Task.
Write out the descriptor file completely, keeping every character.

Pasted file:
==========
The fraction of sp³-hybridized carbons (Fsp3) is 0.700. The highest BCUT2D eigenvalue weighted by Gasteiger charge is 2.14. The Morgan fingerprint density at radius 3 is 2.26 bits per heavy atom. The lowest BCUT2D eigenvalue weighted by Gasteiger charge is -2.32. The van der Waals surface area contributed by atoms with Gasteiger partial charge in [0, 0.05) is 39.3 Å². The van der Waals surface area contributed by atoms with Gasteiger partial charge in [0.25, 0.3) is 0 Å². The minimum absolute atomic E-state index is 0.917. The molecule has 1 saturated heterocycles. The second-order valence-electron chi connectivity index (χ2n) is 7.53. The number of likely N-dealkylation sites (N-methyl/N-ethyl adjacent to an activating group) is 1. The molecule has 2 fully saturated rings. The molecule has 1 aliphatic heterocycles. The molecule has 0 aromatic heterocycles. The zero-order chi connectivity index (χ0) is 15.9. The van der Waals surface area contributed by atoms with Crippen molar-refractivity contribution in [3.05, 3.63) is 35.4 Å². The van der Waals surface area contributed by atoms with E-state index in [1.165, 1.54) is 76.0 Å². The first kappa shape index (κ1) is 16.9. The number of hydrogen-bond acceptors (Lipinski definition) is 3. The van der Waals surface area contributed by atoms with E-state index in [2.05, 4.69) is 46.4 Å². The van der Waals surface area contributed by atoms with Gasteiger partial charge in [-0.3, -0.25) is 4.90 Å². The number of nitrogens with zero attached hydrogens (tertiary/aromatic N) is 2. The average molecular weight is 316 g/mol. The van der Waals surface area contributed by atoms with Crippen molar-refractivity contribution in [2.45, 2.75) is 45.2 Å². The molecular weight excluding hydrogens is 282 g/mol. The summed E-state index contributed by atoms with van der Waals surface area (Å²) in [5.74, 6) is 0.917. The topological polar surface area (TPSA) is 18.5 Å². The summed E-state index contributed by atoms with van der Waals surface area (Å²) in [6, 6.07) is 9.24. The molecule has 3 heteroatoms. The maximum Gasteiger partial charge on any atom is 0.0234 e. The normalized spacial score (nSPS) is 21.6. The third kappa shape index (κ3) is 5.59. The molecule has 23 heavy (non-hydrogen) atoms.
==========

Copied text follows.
The fraction of sp³-hybridized carbons (Fsp3) is 0.700. The highest BCUT2D eigenvalue weighted by Gasteiger charge is 2.14. The Morgan fingerprint density at radius 3 is 2.26 bits per heavy atom. The lowest BCUT2D eigenvalue weighted by Gasteiger charge is -2.32. The van der Waals surface area contributed by atoms with Gasteiger partial charge in [0, 0.05) is 39.3 Å². The van der Waals surface area contributed by atoms with Gasteiger partial charge in [0.25, 0.3) is 0 Å². The minimum absolute atomic E-state index is 0.917. The molecule has 1 saturated heterocycles. The second-order valence-electron chi connectivity index (χ2n) is 7.53. The number of likely N-dealkylation sites (N-methyl/N-ethyl adjacent to an activating group) is 1. The molecule has 2 fully saturated rings. The molecule has 1 aliphatic heterocycles. The molecule has 0 aromatic heterocycles. The zero-order chi connectivity index (χ0) is 15.9. The van der Waals surface area contributed by atoms with Crippen molar-refractivity contribution in [3.05, 3.63) is 35.4 Å². The van der Waals surface area contributed by atoms with E-state index in [1.165, 1.54) is 76.0 Å². The first kappa shape index (κ1) is 16.9. The number of hydrogen-bond acceptors (Lipinski definition) is 3. The van der Waals surface area contributed by atoms with E-state index in [2.05, 4.69) is 46.4 Å². The van der Waals surface area contributed by atoms with Gasteiger partial charge in [-0.3, -0.25) is 4.90 Å². The number of nitrogens with zero attached hydrogens (tertiary/aromatic N) is 2. The average molecular weight is 316 g/mol. The van der Waals surface area contributed by atoms with Crippen molar-refractivity contribution in [2.45, 2.75) is 45.2 Å². The molecular weight excluding hydrogens is 282 g/mol. The summed E-state index contributed by atoms with van der Waals surface area (Å²) in [5.74, 6) is 0.917. The topological polar surface area (TPSA) is 18.5 Å². The summed E-state index contributed by atoms with van der Waals surface area (Å²) in [6, 6.07) is 9.24. The molecule has 3 heteroatoms. The maximum Gasteiger partial charge on any atom is 0.0234 e. The normalized spacial score (nSPS) is 21.6. The third kappa shape index (κ3) is 5.59. The molecule has 23 heavy (non-hydrogen) atoms.